Complex Separation of Conjoined Twins Successfully Planned with 3D Printing

Complex Separation of Conjoined Twins Successfully Planned with 3D Printing

We’ve covered many stories in which 3D printing has aided in the planning of surgeries, with patient-specific, 3D printed models cutting surgery time drastically by providing doctors with a detailed visual representation of the areas in which they are about to operate.  Today, however, we report on the first time that the practice has been implemented in the risky procedure of separating conjoined twins.

According to the University of Maryland, the survival rates of conjoined twins are often low, between 5 and 25%, and the surgery to separate them can yield difficult challenges, particularly in the case of those that share vital organs, with one twin surviving 75% of the time.  At Texas Children’s Hospital, the twin daughters of Elysse Mata, Knatalye Hope and Adeline Faith, were born conjoined at the chest and abdomen, sharing, according to 3D printing and software provider Materialise, “their chest wall, lungs, pericardial sac, diaphragm, liver, intestines, colon and pelvis.”  So, the surgery to separate them would, indeed, be a complex one.

With almost a year of planning, Texas Children’s Hospital surgeons, embarked upon the intricate surgery to separate the 10-month old sisters and required an accurate method for visualizing the surgery ahead of time.  Nicholas Dodd, advanced visualization expert at Texas Children’s Hospital, and Dr. Jayanthi Parthasarathy of MedCAD in Dallas, collaborated to translate the infants’ CT scans, captured with a high level of contrast, into a color-coded, 3D model, using Materialise’s Mimics Innovation Suite.  The surgeons were then able to 3D print a detailed model of the twins’ vital organs, including the heart, lungs, stomachs, and kidneys, and further outlining exactly how they were conjoined.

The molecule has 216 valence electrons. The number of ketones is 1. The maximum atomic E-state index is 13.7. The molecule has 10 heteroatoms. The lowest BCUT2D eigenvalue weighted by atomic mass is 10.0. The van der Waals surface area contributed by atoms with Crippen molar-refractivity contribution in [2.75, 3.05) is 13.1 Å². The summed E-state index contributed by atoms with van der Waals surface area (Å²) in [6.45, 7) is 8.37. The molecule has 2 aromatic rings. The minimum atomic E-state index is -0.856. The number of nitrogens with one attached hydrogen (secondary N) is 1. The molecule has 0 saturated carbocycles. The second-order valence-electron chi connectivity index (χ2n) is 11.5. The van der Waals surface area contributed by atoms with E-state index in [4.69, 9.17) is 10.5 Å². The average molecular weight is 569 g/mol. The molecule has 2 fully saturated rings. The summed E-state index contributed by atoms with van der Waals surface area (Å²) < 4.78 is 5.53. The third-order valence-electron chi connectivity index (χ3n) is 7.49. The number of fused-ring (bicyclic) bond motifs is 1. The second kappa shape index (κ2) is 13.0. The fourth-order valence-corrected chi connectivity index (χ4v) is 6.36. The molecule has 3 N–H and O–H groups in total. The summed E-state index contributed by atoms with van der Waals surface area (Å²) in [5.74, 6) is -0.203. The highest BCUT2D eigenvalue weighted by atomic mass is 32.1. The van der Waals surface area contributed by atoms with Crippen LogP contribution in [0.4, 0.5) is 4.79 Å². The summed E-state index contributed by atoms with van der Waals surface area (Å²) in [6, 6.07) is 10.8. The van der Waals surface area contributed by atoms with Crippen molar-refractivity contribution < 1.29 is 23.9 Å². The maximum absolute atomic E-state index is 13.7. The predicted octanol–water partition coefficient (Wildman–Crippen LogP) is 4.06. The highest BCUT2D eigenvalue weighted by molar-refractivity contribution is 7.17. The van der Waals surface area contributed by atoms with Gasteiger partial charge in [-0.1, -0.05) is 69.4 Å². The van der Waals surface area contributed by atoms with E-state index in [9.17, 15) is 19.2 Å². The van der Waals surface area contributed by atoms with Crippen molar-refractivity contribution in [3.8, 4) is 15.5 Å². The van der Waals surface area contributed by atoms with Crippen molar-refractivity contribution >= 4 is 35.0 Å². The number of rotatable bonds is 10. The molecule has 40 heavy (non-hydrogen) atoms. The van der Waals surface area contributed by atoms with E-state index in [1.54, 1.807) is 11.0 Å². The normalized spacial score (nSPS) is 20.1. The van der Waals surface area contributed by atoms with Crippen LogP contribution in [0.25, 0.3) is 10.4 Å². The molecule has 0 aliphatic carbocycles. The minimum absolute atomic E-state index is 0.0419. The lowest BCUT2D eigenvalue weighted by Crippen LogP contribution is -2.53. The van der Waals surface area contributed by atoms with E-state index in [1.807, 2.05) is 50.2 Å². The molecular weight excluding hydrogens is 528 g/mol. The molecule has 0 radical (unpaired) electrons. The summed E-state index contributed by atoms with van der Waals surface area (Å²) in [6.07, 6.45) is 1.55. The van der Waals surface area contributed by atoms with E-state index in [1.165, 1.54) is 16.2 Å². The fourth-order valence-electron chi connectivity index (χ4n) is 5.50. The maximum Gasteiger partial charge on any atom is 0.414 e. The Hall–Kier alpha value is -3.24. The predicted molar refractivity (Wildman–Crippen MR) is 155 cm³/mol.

Before the surgery, the team first implanted tissue expanders into the twins’ torsos, to stretch their skin in preparation for the surgery.  Then, a team of 26 doctors from 13 different specialties spent almost 30 hours to separate Knatalye Hope and Adeline Faith, doing so successfully.

Dr. Rajesh Krishnamurthy, chief of radiology research and cardiac imaging at the hospital, explains how exactly the 3D printed model was able to help cut the surgery time.  He says, “Having a 3D-printed model gives you an insight into what you’re going to encounter. This type of surgical planning becomes very important when you decide to assign an organ to one twin or the other.”  The quote is taken from the video below, which provides an even more in depth look into the story of the Mata twins.  Let it inspire a heartfelt weekend in all who watch it!


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